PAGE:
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Five Star Arc Review: Out of Salem by Hal Schrieve

Non-binary (transsexual is the term utilized in the book due to being set in the 1990s) zombies, lesbian witches, lesbian Turkish-American witches and a Jewish African-American teacher make Out of Salem, the debut novel by Non-binary author Hal Schrieve, is not only intersectional in its representation but completely unique in the genre he chose to …

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Four Star ARC Review of Killing November by Adriana Mather- Out 3/26

Killing November by Adriana Mather is like Deadly Class if the main character was a part of one of the main families and just didn’t know. The setting is a boarding school unknown to the world that trains children of highly influential political families dating back a millennium. Being a descendent of these elite families …

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Four Star Review: Nation of Beasts (Book 1: Lord of the Sabbath) By Mariana Palova

Nation of the Beasts is the first of a new four book series by Mariana Palova (all of which will be translated into English). Per the publisher, The Mage's Lantern/International Book Publishers Association: Originally published in Spanish, La Nación de las Bestias: El Señor del Sabbath enchanted Latin American readers, and now the first book of …

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3.5 Star ARC Review: Everlasting Rose by Dhonielle Clayton Published 3/5/2019

After The Belles by Dhonielle Clayton came out, I was thrilled that I was granted an ARC of Everlasting Rose which is published on March 5th. While there were parts I thoroughly enjoyed, there were more that fell flat. First, I really thought Camille's story arc was amazing. She was no longer the bitter moping …

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Four Star Review of Crown of Feathers by Nicki Pau Preto- Released 2/12/2019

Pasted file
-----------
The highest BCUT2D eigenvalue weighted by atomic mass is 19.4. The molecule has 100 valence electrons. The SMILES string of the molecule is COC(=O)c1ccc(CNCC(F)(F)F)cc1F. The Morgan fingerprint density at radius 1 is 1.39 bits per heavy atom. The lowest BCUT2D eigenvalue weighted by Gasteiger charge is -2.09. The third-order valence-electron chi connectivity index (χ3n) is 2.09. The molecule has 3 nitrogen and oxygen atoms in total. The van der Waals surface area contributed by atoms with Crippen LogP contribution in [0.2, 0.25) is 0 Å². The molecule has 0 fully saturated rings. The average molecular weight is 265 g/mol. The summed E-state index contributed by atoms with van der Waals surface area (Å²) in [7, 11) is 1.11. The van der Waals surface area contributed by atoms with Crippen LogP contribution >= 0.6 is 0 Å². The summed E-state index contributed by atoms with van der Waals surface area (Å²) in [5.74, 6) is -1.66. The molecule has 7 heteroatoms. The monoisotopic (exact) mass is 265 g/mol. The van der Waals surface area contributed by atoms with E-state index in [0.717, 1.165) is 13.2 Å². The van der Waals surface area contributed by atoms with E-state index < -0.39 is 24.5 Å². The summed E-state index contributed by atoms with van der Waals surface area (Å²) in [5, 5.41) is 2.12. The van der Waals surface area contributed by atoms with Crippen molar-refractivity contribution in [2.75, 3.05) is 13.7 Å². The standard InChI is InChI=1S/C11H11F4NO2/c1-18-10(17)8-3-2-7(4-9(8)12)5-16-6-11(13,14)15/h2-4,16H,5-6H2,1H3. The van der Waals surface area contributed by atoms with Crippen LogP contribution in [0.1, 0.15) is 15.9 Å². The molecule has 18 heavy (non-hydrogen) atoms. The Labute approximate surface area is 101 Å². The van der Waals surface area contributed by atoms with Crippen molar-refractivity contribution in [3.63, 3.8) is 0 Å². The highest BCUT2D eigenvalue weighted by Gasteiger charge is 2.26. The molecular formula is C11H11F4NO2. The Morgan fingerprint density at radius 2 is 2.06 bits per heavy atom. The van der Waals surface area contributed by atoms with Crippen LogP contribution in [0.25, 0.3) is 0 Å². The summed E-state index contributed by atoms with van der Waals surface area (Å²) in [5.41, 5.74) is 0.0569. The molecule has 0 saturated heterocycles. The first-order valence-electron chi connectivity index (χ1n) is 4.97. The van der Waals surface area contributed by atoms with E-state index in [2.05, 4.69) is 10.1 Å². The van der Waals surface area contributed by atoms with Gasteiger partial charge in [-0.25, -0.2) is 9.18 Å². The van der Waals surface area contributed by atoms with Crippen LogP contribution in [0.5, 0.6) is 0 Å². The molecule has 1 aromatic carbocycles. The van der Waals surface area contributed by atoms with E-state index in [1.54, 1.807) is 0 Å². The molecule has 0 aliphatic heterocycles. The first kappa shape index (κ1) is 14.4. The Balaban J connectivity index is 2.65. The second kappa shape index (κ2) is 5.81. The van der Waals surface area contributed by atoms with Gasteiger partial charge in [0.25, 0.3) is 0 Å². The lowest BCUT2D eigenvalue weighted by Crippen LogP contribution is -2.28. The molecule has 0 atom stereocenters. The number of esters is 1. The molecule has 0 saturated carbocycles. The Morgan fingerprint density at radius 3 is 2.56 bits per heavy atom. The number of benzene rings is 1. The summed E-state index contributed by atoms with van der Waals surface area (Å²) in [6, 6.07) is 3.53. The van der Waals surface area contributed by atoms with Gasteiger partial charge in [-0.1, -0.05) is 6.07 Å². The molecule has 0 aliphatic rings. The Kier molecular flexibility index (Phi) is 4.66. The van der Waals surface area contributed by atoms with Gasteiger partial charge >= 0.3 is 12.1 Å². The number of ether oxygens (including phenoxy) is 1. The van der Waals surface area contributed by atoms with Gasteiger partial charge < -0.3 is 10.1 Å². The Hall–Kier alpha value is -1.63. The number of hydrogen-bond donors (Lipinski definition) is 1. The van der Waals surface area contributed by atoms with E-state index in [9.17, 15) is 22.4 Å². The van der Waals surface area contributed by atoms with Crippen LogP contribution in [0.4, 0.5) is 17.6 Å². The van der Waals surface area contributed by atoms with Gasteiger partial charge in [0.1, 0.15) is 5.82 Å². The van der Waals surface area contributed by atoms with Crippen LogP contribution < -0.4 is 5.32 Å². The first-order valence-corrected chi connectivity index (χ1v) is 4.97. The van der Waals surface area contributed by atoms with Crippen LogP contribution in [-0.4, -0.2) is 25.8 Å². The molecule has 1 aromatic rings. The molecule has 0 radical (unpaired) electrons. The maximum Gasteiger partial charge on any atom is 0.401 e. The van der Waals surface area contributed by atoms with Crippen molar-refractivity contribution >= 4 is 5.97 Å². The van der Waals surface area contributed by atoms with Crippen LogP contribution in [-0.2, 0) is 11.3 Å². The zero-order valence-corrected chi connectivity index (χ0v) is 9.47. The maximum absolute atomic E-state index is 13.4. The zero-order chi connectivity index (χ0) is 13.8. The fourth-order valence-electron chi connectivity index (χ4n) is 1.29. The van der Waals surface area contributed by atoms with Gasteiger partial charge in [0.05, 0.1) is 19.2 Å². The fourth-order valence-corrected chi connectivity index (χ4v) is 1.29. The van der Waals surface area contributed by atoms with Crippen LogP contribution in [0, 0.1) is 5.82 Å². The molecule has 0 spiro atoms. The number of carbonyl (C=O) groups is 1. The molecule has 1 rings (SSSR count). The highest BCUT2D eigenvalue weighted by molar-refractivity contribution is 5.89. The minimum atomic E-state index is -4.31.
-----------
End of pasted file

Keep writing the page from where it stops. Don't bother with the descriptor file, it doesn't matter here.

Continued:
Crown of Feathers by @nickipaupreto is the first in a trilogy #YoungAdult #Fantasy dealing with family, purpose, and the courage to fight for your truth. via @simonteen ‏

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ARC Five Star Review: For a Muse of Fire by Heidi Heilig

Warnings (mentioned by author in book): Mental illness (bipolar), blood use in magic, gun violence, war, colonialism, racism, descriptions of dead bodies, mention of reproductive coercion, mentions of torture, mention of suicide

Heidi Heilig  has created a piece of art that is multi-faceted in characters, writing structures and plot points. Within this she has interwoven an own voice struggle as a bipolar woman through the main character, Jetta, who simply refers to it as her malheur, the french word for misfortune. Heilig discusses writing a bipolar heroine at the end of the book. She balances writing Jetta's manic highs driving her family's successful shadow plays, her ability to defend herself and control spirits through necromancy. However, it also causes rash decisions and leads to actions that harms herself and those she cares the most about. This comes with the depressive lows where she withdraws, panics and sleeps due to the exhaustion of fighting it all because of a driving resilience, intelligence and need to not have her malheur define who she is nor her life.

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Buried Beneath the Baobab Tree by Adaobi Tricia Nwaubani with Afterword by Viviana Mazza

Adaobi Tricia Nwaubani interlaces coming of age rituals, best friends and foreshadowing to set-up the fictional retelling of 2014's terrorist raid of a Nigerian village based on the stories of those women that survived.

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Fresh Ink

Fresh Ink is an anthology of “twelve label-defying” stories. For those familiar with Point-of-View short story works that have recently come out, Fresh Ink is not centered on a central plot point. For instance, it isn’t the same as Feral Youth by Shaun David Hutchinson (a fantastic read if you get the chance). Edited by the co-founder of We Need Diverse Books, Lamar Giles, the anthology includes topics on coming out, poverty, untimely death, transitioning and romance. I am not going to go through every story, but I am going to talk about my favorites without giving too much away. Dedicated to the late, great Walter Dean Myers, I am going to leave Tags for last.